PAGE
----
Wednesday, February 27, 2013

Diabolus in Musica

So the other night I went to a LA Chamber Orchestra talk on the history of Beethoven's 4th Piano Concerto, a work that is famous for throwing out the rulebook of the concerto form (and also having some bits that sound so much like Chopin, it's eerie).

The conductor mentioned a term I hadn't heard before - Diabolus in Musica (The Devil in Music)- a medieval term that was given to the tritone, an interval that was deemed so dangerous, people thought it conjured up the devil.  It's the interval of three whole tones dividing an octave, so a C natural to an F#, for example, and it was expressly forbidden in church music according to cannon law.

It's also an augmented 4th, which is the interval between the first two notes in "Maria" from West Side Story.  It longs to be resolved.  Can you imagine the Ma-Ri without the A at the end of it?  It's desperate for a resolution.  So having it just hanging there seems unnatural and sinister.

From an article in Token Rock:

Some say the tritone represents the Devil because it is a dissonant interval with an irreconcilable split ratio of 7:5 (augmented 4th) or 10:7 (diminished 5th) as found in meantone temperament. But dissonance cannot be the only reason. The tritone is not much (if any) more dissonant sounding than the intervals of a minor 2nd or major 7th and no one thinks they are devilish. They're not even naughty.

Some say it was the Devil in music because the tritone is so close to the interval of a perfect 5th that two monks could too easily sing dissonantly as they tried to chant in pure parallel 5ths. But this cannot be the only reason because when they sang out of tune anywhere else, those wrong intervals weren't the Devil. They were just out of tune.

It received a revival in popularity during the 19th century, and the second movement of Beethoven's 4th Piano Concerto uses it liberally, as it supposedly tells the story of Orpheus going down into Hades to tame the devil.  Interestingly, a lot of heavy metal bands use it now.  Slayer actually has an album entitled "Diabolus in Musica," paying homage to the tritone.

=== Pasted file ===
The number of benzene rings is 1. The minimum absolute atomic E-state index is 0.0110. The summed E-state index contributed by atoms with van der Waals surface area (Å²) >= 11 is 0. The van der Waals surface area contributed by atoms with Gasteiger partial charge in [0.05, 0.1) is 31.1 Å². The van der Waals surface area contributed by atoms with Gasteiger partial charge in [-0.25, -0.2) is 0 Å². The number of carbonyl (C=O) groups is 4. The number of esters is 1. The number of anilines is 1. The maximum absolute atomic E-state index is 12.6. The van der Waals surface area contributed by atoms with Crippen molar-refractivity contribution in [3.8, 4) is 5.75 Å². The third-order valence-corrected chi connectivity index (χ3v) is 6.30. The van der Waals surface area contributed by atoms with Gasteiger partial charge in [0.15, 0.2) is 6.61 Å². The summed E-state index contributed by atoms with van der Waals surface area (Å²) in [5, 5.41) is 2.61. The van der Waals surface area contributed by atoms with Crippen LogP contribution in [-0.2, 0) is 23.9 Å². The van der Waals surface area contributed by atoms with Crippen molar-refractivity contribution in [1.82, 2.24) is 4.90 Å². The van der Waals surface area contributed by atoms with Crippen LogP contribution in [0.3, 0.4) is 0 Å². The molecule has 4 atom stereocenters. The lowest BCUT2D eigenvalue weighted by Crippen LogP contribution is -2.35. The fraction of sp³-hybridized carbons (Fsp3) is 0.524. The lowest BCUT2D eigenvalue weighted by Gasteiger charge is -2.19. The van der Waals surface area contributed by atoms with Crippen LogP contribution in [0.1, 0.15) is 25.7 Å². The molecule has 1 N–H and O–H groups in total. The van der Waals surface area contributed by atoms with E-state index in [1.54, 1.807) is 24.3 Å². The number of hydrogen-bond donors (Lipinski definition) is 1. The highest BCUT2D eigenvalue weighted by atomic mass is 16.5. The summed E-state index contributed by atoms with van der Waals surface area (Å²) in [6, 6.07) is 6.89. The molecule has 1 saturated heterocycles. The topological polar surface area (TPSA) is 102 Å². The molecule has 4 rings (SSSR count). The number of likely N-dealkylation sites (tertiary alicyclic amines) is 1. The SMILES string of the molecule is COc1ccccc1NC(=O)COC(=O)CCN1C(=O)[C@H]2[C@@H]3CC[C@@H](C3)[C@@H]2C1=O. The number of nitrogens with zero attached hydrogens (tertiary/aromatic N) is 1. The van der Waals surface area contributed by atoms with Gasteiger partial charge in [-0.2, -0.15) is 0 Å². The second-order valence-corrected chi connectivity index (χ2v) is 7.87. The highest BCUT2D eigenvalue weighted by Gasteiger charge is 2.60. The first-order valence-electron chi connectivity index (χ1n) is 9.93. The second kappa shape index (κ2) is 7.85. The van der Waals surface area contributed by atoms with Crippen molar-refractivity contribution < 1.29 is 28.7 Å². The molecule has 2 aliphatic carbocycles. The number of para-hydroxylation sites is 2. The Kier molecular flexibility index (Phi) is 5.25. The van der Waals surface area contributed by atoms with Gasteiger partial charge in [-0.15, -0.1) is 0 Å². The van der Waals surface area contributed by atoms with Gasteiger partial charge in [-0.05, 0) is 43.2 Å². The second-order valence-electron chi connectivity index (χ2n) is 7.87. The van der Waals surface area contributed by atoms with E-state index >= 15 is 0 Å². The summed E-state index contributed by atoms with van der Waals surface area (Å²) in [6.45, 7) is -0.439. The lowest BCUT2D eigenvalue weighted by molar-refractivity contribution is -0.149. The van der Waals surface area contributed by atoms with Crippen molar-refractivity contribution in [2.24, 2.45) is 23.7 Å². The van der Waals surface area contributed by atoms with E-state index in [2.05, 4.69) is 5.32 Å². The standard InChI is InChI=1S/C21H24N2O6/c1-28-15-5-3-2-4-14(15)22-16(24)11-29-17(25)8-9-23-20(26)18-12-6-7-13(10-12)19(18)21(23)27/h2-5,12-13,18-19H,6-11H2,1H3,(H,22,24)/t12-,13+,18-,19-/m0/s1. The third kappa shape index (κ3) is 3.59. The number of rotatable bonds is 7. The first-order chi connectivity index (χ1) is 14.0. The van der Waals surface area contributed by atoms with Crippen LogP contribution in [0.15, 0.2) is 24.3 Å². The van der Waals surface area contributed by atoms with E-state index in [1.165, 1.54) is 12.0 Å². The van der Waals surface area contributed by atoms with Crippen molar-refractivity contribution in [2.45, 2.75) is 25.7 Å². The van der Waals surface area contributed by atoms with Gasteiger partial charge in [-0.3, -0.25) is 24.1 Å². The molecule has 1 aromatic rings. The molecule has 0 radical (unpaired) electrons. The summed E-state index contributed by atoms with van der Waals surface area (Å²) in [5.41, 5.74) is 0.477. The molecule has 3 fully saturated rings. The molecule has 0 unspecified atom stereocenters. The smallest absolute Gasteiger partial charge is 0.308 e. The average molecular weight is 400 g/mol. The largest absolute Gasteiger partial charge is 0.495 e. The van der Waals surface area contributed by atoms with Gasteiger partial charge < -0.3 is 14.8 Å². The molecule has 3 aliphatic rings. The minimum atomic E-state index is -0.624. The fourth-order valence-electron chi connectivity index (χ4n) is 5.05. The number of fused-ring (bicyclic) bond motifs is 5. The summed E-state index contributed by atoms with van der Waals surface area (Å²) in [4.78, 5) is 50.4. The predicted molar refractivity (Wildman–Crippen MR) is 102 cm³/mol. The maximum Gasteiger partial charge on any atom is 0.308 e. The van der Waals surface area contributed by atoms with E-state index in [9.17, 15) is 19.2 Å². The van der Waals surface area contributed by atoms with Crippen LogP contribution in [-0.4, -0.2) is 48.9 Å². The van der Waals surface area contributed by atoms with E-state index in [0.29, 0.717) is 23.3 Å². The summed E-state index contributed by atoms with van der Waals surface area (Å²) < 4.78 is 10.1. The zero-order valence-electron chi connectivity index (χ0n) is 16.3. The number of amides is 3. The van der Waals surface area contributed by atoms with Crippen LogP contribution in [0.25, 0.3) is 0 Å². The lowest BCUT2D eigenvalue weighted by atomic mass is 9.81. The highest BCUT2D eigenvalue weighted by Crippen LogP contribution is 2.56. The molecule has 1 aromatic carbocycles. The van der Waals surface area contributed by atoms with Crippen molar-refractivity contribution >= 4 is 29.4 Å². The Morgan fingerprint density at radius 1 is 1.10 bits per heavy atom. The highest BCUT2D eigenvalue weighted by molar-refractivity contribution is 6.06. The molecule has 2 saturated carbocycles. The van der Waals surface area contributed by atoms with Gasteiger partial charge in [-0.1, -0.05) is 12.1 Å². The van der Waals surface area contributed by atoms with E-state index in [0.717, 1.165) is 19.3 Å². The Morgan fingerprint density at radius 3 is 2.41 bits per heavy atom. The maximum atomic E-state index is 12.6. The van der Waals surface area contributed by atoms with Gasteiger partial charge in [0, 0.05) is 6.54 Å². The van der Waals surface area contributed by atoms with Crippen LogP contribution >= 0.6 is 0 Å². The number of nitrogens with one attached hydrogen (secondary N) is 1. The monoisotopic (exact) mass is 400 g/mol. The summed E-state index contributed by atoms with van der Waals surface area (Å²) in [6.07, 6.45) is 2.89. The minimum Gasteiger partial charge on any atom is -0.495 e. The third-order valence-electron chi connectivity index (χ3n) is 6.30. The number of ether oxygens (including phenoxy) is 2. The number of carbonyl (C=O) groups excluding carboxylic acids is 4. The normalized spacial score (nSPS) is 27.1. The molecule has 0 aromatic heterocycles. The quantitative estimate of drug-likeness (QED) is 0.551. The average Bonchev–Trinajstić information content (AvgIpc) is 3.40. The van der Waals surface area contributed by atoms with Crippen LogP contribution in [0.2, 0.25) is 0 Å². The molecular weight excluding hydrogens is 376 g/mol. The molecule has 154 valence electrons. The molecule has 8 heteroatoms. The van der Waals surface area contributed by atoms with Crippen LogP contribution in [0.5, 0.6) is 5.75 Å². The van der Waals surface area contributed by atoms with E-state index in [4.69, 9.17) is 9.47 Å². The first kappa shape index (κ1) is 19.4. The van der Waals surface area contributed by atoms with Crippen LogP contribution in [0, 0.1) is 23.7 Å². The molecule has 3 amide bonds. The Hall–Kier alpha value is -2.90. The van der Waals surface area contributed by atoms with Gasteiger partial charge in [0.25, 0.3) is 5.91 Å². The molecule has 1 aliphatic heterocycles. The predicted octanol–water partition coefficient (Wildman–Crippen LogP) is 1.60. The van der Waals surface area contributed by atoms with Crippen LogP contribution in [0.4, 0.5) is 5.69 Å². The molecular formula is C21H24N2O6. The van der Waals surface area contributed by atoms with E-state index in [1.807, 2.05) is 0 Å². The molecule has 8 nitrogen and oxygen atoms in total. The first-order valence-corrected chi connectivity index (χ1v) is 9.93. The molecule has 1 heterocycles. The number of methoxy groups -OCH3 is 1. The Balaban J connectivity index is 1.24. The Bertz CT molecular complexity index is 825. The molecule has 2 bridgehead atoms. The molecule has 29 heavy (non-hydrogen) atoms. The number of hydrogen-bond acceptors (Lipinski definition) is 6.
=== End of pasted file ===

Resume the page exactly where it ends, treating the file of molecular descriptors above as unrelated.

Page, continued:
The whole thing really interests me - that just a few hundred years ago people actually thought that the devil could live in music, and be summoned by an interval.  We think we're so clever now, but how many of us still freak out over Ouija boards, or tarot cards?  I wonder whether, in five hundred years, someone will bring up card games, and say, "and even into the 21st century, many people still believed that tarot cards had some type of power to summon the devil or spirits."  Our brains are so funny.

Sunday, February 24, 2013

The Week in Books

I've been on a major reading kick lately, because I'm aware that there's a ticking clock and in less than six months (hopefully) the time I have to read books without pictures in them will be cut very short.  So I've been going through my Amazon wishlist, putting books on hold at the library, and trying to make my way through as much of my reading lists as possible.

This week I finished:

40 Love
by Madeline Wickham:
my froth reading for the week.  I first fell in love with Sophie Kinsella when I bought the first Shopaholic book at the Tesco's in Covent Garden on my lunch break as an impulse when I was getting a sandwich in 2000.  Her books aren't deep, though they deal with issues that are sometimes hidden beneath all the foam.  This one was about four families getting together for a tennis tournament, and, as usual, madness ensues.  The finale was worth the entire book.  I read it in about three hours, and thoroughly enjoyed those 180 minutes.

 The Age of Wonder

How the Romantic Generation Discovered the Beauty and Terror of Science

by Richard Holmes.
Full disclosure, I listened to the unabridged audiobook.  And it seemed to last for freaking ever.  In fact, I think it did.  I started listening to it in October.  Before I was even pregnant.  Now granted, normally I listen to audiobooks when I walk around the lake, and with winter I've been walking a lot less.  But not that much less.  This book is L-O-N-G.  It's all about the age of romance (ie in music there's Chopin; in art, Van Gogh) and how Science had it's own Age of Romance.  It starts with the journey of the natural scientist/botanist Joseph Banks to Australia (with the crew that was measuring the Venus Transit) and ends with the rise of Darwin.  It focuses on several other leading scientists - William Hershel (astronomer, who built a 40 foot telescope and discovered lots of stars) Sir Humphrey Davy (basically made chemistry a recognized science) and a few others.  I enjoyed it, but yeah, it was long.